A project to test how effective smart devices are at detecting heart rhythm problems has received a grant of almost £150,000 from national charity Heart Research UK.
The project, which will recruit 50 patients at Oxford University Hospitals (OUH) NHS Foundation Trust, will assess whether smart rings and watches can offer an accurate and reliable way to detect atrial fibrillation (AF) and alert the patient.
AF is the most common heart rhythm problem, affecting an estimated two million people in the UK.
It causes an irregular and fast heartbeat, which makes the heart pump poorly. As a result, blood clots may form inside the heart and, if they travel to the brain, can lead to an AF-related stroke. The risk of stroke in patients with AF is five times higher than in people with normal rhythm, according to the NHS.
As AF doesn’t always cause symptoms, so OUH wanted to find an accurate and reliable way to detect it and alert the patient is needed, so that anticoagulants, which can make the blood less likely to clot, but make patients more prone to bleeding, are taken only when required.
New technologies, such as small heart monitors placed under the skin, watches and rings, can track the heart rhythm continuously and send alerts.
The Medtronic LINQ II implantable cardiac monitor (ICM) is a device the size of a paperclip that is injected under the skin and monitors the heart rhythm and can accurately detect AF. The latest Apple Watch has the ability to detect AF, as does the Sky Labs CART ring. All of these devices connect to a smartphone.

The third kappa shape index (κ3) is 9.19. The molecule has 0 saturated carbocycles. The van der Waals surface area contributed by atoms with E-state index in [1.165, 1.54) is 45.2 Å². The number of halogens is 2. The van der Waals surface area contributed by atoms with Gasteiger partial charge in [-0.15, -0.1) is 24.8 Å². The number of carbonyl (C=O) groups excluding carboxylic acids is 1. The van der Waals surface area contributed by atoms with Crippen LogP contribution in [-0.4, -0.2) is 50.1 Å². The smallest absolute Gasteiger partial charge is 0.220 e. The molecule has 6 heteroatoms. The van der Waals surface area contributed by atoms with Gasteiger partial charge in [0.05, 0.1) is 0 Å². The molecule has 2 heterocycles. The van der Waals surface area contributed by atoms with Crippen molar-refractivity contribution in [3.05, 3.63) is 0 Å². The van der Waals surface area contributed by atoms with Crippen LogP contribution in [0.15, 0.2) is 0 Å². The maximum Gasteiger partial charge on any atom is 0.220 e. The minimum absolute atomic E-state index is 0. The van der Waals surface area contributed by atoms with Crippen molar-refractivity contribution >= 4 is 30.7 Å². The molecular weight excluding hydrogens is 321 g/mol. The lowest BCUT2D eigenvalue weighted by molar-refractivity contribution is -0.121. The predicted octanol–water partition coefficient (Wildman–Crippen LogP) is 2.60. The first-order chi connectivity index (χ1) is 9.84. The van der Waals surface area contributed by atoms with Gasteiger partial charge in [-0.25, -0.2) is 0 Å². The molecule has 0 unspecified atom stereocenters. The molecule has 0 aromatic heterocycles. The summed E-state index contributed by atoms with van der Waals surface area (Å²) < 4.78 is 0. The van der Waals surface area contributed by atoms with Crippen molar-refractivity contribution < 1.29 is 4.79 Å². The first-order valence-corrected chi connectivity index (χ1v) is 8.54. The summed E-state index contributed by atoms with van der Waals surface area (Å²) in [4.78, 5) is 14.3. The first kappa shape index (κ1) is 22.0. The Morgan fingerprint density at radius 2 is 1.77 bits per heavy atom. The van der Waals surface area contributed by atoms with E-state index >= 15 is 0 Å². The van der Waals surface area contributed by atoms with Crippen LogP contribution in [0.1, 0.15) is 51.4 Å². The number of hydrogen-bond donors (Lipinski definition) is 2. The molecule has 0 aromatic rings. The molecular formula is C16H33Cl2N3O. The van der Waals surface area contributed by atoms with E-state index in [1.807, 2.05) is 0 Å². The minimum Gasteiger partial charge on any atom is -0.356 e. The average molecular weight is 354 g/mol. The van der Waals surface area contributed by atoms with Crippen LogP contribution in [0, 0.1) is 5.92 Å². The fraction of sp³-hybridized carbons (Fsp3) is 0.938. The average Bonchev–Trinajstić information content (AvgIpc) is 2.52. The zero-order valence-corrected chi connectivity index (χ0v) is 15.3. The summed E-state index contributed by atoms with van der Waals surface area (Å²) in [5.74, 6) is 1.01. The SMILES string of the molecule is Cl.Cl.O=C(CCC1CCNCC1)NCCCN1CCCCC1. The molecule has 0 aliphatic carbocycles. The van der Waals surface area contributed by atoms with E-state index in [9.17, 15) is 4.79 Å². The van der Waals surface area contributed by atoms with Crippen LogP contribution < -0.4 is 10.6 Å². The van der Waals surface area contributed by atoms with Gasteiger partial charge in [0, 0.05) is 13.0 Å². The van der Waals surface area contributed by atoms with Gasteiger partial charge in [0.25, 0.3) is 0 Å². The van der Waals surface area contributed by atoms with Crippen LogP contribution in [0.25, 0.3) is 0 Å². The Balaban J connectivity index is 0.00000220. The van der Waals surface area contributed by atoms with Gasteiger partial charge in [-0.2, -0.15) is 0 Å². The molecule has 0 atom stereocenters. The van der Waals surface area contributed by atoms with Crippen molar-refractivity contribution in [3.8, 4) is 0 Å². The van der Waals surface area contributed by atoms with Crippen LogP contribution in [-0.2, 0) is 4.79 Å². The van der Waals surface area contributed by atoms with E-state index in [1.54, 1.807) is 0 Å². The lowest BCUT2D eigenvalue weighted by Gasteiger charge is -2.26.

This study, which is being led by OUH cardiology consultant Professor Timothy Betts (pictured left), will recruit 50 patients with AF and follow them for six months. All patients will receive an ICM.
In the first three months, Prof Betts and his team will see how well the ICM alerts the patient when AF is detected and how promptly the patient acknowledges the alert.
After three months, each patient will be given either a Sky Labs CART ring or Apple Watch which will send alerts during AF episodes. The ICM will continue to monitor AF episodes and the team will see if the ring and watch are as good as the ICM at detecting AF, how well the ring and watch alert patients and if the alerts are acknowledged.
The ultimate goal is to use the data collected to guide anticoagulant treatment so that AF patients take anticoagulation only when they need it.
Prof Betts said: “It is always fascinating to see advances in new technology and the wide range of applications that they can have. This project will allow us to understand if these new and innovative technologies can aid us in improving the treatment of the millions of people with AF in the UK.
“If successful, we will be able to tailor treatment to individual patients, increase the efficacy of treatment and reduce unnecessary medication. We are extremely grateful to Heart Research UK for funding this research.”
Kate Bratt-Farrar, Chief Executive of Heart Research UK, said: “We are delighted to be supporting the work of Professor Betts and his team, who are using cutting-edge technology to hopefully improve the lives of people living with the UK’s most common heart rhythm problem.
“Our grants are all about helping patients. They aim to bring the latest developments to those who need them as soon as possible. We are confident that Professor Betts’ project can bring about real and tangible improvements in how we treat patients, using technology that is both non-invasive and simple to use.”